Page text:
When President Barack Obama arrived on campus in October to deliver a speech on clean energy, his motorcade made a detour before arriving at Kresge Auditorium. Accompanied by Governor Deval Patrick and Senator John Kerry, the president dropped in at Building 13, where he visited two labs. In the first, he met four researchers who had set up displays and equipment to demonstrate their ongoing work on new energy technologies. Then he proceeded next door, to the lab of professor Vladimir Bulovic, who demonstrated high-efficiency, long-lasting light bulbs based on quantum-dot technology. The tour, led by President Susan Hockfield and MIT Energy Initiative director Ernest Moniz, was a first for a sitting president–and Obama was clearly fired up by what he saw.
“You just get excited being here, seeing these extraordinary young people,” he told the crowd packed into Kresge afterward, citing work that could lead to windows that generate electricity, batteries that are grown by viruses, efficient new lighting systems that rely on nanotechnology, and ways of storing energy from offshore windmills so that it can be delivered even when the air is still.
“That was neat stuff,” he said.
The researchers who displayed their work to the president were impressed by his interest, understanding, and good humor. “He was very responsive, and an incredibly warm person,” says chemical-engineering professor Paula Hammond ‘84, PhD ‘93, one of the lucky five. “He understood the potential of what we were doing and asked very specific questions,” she says.
Listen to an excerpt of the clean-energy speech President Obama delivered at MIT.
Listen to part of President Obama’s conversation with Professors Belcher and Hammond during his tour of MIT labs.
Hear Professor Alex Slocum ’82, SM ’83, PhD ’85 an tell President Obama about his device for storing energy generated by the wind.
“It seemed like he had a really good time, that he actually found the whole experience quite stimulating,” says Marc Baldo, an associate professor of electrical engineering, who demonstrated technology that uses coated glass to concentrate solar energy. “I was a little nervous,” Baldo says, “but I got the impression that he’s used to walking into rooms full of nervous people, and he just put everyone at ease.”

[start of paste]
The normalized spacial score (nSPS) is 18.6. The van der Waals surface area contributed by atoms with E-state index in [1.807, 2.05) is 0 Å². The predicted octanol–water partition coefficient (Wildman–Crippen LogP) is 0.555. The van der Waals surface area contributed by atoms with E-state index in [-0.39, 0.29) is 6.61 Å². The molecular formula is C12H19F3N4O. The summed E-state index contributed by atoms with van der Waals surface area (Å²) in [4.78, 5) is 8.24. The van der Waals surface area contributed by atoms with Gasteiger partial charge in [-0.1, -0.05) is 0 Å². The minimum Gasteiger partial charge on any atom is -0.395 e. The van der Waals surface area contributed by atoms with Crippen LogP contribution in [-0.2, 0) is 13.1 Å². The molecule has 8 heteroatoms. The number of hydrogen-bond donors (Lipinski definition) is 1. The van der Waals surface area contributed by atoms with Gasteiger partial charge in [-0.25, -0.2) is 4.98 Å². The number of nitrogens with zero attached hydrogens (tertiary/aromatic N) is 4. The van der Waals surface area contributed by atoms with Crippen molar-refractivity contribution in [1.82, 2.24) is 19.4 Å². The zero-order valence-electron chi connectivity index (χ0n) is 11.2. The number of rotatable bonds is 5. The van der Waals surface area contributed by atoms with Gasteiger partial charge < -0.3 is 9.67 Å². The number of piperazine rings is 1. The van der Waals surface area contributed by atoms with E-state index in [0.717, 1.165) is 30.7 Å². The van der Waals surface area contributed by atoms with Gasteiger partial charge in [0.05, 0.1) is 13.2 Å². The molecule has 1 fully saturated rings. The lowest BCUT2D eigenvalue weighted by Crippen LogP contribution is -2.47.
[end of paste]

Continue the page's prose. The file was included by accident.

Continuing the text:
In addition to demonstrating his group’s work on the concentrating solar devices, Baldo took the opportunity to showcase projects that benefited from the stimulus bill Obama pushed through as one of his first priorities after assuming office. “I’m director of a center here–the Center for Excitonics–that’s funded with $20 million of stimulus money,” Baldo says, adding that the center currently includes 38 graduate students and postdocs. “I talked about the impact of funding this kind of fundamental research. He seemed very receptive to that.”
Hammond, along with research collaborator Angela Belcher, demonstrated work on using genetically engineered viruses to produce self-assembling solar cells and batteries. “When we described the self-assembly process, he asked several very intelligent questions, about the scalability of the process and so on,” says Hammond.
Joining Hammond and Belcher in their presentation were two of their graduate students, Rebecca Lynn Ladewski and Lieutenant Colonel John Burpo, who has completed two tours in Iraq and was an Eni-MIT Energy Fellow in 2008-‘09.”It was a true honor to meet the president, both as a scientifically interested politician and as my commander in chief,” says Burpo.
Hammond says, “As Angie and I explained different aspects of the science, he would stop us and ask specific questions about the technology. He wanted to know when these innovations would become companies, startups, and ultimately new jobs. It was clear that the president knew the importance of science and engineering for both its practical contributions and its downstream economic value.”
After the researchers began explaining the battery system, Hammond says, Obama turned to reporters who accompanied him on the tour and said, “Did you understand that?”–and then proceeded to explain the information in his own words.
“He was exactly correct,” Belcher says. “I asked him if he wanted to teach my class.” When Belcher, a professor of materials science and engineering and biological engineering, explained that her biologically based system made it possible to conduct a billion experiments at a time, he interrupted to say, “Really?” Belcher answered, “Yes, we can,” to which he quipped, “That was my slogan, you know.” Overall, he was “serious, but kind of joking at the same time,” Belcher says.